And that doesn't even touch on things like Windows' pretty interface. Maybe I'm just silly, but I kind of like pretty menu bars, and shrinking windows when I minimize them. This stuff requires separate software (i.e. compiz-fusion) which is not as easy to use as Windows, or even necessarily installed by default in Ubuntu. When it is installed it breaks another of the linux myths, being that my 4 gigabytes of reserved space, while perfectly adequate for a default install and far more than I had been lead to believe was needed for a linux install, just barely left enough hard drive space for the experience I had become used to with Windows. Install Java, flash (both of which seem to need multiple versions, both free and commercial installed to work consistantly), Openoffice (to replace microsoft office), video players as competent as zoomplayer for instance, and pretty soon my 4 gigabytes, plenty for a careful install of Win XP, is gone. Not necessarily because linux takes more space, but more likely because as a new user, I don't know how to optimize my linux install, and space savings while well documented for linux, are not as consistent as windows. Try finding five linux websites that agree on how to optimize a linux install. I dare you.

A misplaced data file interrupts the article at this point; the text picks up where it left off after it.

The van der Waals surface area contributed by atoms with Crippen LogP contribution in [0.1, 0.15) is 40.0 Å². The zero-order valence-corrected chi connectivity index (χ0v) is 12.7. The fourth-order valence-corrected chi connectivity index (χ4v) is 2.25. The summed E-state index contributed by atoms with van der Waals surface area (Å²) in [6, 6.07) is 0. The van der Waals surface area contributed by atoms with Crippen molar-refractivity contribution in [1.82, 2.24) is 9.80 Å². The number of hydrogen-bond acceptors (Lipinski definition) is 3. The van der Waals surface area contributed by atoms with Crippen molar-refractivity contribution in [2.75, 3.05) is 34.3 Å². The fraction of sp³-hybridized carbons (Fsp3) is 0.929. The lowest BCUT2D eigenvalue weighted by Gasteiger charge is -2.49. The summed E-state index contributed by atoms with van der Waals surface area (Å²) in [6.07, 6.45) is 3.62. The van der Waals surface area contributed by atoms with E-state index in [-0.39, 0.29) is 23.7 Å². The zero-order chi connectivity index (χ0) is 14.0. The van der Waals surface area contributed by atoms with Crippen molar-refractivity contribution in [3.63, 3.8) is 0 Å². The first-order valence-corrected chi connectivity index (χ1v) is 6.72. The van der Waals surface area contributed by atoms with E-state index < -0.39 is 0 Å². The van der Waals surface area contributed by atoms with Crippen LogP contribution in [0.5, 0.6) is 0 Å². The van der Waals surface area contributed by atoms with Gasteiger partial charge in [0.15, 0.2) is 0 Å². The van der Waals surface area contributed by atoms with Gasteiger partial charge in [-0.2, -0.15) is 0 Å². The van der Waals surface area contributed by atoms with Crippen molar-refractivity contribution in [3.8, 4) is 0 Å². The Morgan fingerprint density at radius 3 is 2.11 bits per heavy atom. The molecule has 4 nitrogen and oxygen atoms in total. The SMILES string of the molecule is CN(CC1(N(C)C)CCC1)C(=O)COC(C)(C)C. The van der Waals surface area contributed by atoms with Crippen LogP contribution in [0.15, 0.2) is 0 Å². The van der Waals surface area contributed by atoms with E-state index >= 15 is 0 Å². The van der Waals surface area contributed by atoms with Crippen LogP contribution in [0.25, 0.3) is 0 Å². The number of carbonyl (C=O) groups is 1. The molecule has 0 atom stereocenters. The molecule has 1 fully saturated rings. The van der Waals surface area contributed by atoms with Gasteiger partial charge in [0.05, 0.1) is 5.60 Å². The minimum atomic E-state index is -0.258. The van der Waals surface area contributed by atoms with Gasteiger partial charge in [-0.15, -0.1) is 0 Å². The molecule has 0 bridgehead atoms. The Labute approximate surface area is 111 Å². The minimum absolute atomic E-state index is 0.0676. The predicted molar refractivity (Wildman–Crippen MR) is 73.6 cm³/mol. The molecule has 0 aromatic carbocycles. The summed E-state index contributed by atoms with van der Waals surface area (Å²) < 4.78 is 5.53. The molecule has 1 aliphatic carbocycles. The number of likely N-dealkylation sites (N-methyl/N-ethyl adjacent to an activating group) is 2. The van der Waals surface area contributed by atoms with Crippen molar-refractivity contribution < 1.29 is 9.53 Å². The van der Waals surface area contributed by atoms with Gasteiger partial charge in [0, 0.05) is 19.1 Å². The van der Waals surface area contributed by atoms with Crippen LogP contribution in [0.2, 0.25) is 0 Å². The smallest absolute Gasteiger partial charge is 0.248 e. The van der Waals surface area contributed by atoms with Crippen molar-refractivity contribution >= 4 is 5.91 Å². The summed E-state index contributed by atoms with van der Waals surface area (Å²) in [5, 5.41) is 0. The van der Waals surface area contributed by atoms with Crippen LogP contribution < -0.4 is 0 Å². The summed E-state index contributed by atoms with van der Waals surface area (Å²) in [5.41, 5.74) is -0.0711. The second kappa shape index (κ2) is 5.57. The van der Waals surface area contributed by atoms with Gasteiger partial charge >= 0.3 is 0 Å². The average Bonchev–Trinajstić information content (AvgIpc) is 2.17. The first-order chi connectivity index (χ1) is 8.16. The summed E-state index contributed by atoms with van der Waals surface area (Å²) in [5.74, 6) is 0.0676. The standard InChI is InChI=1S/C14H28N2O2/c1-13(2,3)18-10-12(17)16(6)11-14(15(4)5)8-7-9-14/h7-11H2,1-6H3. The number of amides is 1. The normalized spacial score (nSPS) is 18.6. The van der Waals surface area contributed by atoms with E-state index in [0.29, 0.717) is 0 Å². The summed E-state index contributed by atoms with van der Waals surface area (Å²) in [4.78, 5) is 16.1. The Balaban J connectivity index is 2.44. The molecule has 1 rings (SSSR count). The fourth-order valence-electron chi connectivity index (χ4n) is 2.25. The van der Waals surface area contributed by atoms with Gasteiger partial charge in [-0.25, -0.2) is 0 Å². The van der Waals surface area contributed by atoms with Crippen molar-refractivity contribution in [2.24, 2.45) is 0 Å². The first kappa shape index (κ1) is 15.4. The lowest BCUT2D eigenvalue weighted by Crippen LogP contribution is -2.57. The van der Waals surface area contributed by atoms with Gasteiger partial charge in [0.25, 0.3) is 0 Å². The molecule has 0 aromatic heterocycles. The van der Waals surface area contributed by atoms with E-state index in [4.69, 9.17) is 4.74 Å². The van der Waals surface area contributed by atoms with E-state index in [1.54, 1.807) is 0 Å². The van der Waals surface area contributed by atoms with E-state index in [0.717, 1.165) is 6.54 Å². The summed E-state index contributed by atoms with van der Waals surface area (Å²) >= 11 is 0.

Mostly I think that a real review of Ubuntu requires more than just casual use of linux. There are just so many things you can take for granted in Windows, so many little programs you use occasionally that enrich or simplify your computer using experience. Go through all of the installed programs on your computer (or all of your computers if you use more than one regularly) and try to use or find equivilant programs for everything that you have installed on them. Not just the web and word processing and email, but photo editing, video games, music and movie players, cd burners, torrent programs, how about cpu-z for general computer info? or gspot for identifying codecs? even do little things like opening the nfo files that come with many torrents and just work differently on linux, this stuff is out there, but I bet if you need cpu-z and you're an advanced windows user, you just type cpu-z into google and then go download the latest version, you don't have to run a google search for a linux equivilant. Let us know what that's like. Show us the install process for anything that needs installing rather than just saying, "this program needed to be installed, which required a google search but was painless" try using sites like youtube and facebook, that normal people use regularly and report problems and bugs, put music on your ipod, and tell us how that goes. I'm happy with Linux, but I'm not "joe sixpack" and I wouldn't leave my mom with a linux computer unless I was commited to stop by and fix it every week. This is the kind of info I think most "spend a while with linux" reviews lack.